Thursday, April 28, 2011

Day 6 - Beijing: Two Ways - Part I - Way 1, We have a Driver

Ooooohhhhh, Posh aren't we.  You get to have a driver.

When we let friends know we would be traveling to Beijing, it turns there were connections there.  And for the small price of transporting a few books of music, I would have a chance to get driven somewhere by somebody's personal driver.

Back here in the good ol' US of A, we all figure that if one owns a car, one would drive it.  There are a few exceptions of course, but the idea of having a driver is strange enough that we feel it deserves a movie/play as an oddity.
Elsewhere, driving is less, um, burdened with regulation.  The streets are less burdened with signs, lane markers and static configurations.  Also the variety of vehicles may be broader than we are used to.  In Beijing, all of this is true, along with a viscous dimension-tearing mix of highways we would recognize jammed in, over, through and around the above mentioned street system.

It turns out that many who live in Beijing, and other similarly (un)drivable cities feel the same.  Coincidentally there is often a raging wealth gap between those who have and thus have cars, and those that have not, so might as well get a job being a driver.  
Along with the craziness in driving, many of these cities (Beijing included) have next to nowhere to park, so a driver is essential.  He (without exception as far as I have EVER seen) stays with the car when parking it in essentially a No Parking Zone, or may take the vehicle and park it quite a distance away, showing up at a predetermined time, or at the beckoning of a phone call.  Yes, these days all drivers have cell phones.  This turned out to be good for me.
What this all means, is that while I might get behind the wheel of a car in some foreign countries (Canada, Australia or maybe outside major cities in most of Europe), I do not have what it takes to brave the mean streets - and really don't have it when it when the most common sign in the back streets is "No horn honking!"

Earlier in the trip, I had been pondering how in the world to get to MaLianDao - the Tea Market (or Tea City) in Beijing.  It was a long way from our hotel - almost diagonally across the whole sprawl, and no subway went anywhere near it.  I was leery of taking a taxi that far, since I am basically helpless in any dialect of Chinese, but when the offer of borrowing a driver for part of a day came up - this seemed my chance!  (Having done this once, I'll be braver when I don't have pneumonia)
The driver seemed to understand what I wanted (it helped having the name of MaLianDao in characters, and a bi-lingual map), but he still called someone who spoke quite excellent English to make sure everybody did understand everybody.*  So we had the Driver until 11.
I was right about the Tea Market being at the other end of the world.  And the fact that Beijing is a city of ring roads made it even further.  (Yup, no freeways through the center, where the Palace lies).  So it took us ages to get there.  Tavin took some interesting pictures of the sights, from the back seat,  along the way.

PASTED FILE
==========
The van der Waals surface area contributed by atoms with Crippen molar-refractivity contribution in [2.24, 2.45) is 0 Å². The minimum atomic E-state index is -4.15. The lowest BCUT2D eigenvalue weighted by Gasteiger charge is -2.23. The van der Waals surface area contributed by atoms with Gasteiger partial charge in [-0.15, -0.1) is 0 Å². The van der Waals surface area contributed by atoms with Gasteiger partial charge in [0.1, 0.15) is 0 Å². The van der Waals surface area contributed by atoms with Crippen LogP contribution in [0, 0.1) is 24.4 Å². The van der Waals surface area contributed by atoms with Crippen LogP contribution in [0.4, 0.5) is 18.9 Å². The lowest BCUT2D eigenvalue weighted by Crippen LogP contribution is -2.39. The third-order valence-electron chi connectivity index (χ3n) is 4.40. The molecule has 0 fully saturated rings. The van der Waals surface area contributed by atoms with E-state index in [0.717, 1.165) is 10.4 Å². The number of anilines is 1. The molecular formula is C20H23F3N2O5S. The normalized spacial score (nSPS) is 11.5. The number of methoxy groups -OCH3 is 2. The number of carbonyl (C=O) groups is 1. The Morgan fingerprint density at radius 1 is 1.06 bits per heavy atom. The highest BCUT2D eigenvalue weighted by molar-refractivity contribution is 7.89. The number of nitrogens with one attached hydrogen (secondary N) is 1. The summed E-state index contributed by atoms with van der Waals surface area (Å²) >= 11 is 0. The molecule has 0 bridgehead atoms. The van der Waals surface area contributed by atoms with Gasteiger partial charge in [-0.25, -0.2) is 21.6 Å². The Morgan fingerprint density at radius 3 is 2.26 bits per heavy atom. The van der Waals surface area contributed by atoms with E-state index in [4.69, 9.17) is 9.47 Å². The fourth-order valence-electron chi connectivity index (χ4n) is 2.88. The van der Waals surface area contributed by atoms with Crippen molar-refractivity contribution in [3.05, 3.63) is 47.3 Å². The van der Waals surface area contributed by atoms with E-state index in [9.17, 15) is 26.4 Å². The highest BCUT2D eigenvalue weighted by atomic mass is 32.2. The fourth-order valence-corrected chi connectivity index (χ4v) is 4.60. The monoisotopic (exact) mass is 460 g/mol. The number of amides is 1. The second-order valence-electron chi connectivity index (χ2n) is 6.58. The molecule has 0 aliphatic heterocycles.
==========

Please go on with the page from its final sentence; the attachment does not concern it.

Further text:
But we made it!  And there was the statue of Lu Yu.  I'd run into this Sage of Tea in Bridge of Birds, and found him a fascinating idea.  But, I'd never given him much serious thought, nor wondered particularly hard if there really was a Sage of Tea.  Turns out there is, he really is Lu Yu, and I got to see his statue at the tea market.  Awesome.

Sadly I only had a tiny bit of time.  I was in the cave of wonders with a ticking clock.  Even if I'd had all the time in the world, I would have been largely faking it anyway, so I just followed my nose.  It took me to a tea shop that was a space in the hall basically outlined by the packing cases of their wares as the walls, with tables and all accoutrements to taste and enjoy the tea, and containers and vacuum packers to help you take home your tea in the best possible shape.
Mine did make it home is fabulous shape.  And thanks to a gift of a tea pot at a different point in the trip I have vessels worthy of this grand libation.

I made the most of my 20 minutes (OK it turned into a few more), and sampled a nice handful of teas.  I knew I was missing SO much, but I had a Jasmine tea that was nothing like anything I had ever had before.  An oolong that was a revelation, and a disc of the fabled Pu'Er tea.  If I'm ever in Beijing again, I'll find myself a great tea guide and do that again, over several days if I can.

Next - Are you sure you just remodeled?  The Science Museum.

* I have been told in Korea, this is actually a service offered by their taxis.  The driver will call a number on his cell phone and a three way, bilingual conversation will ensue to make sure everyone knows what is going on.

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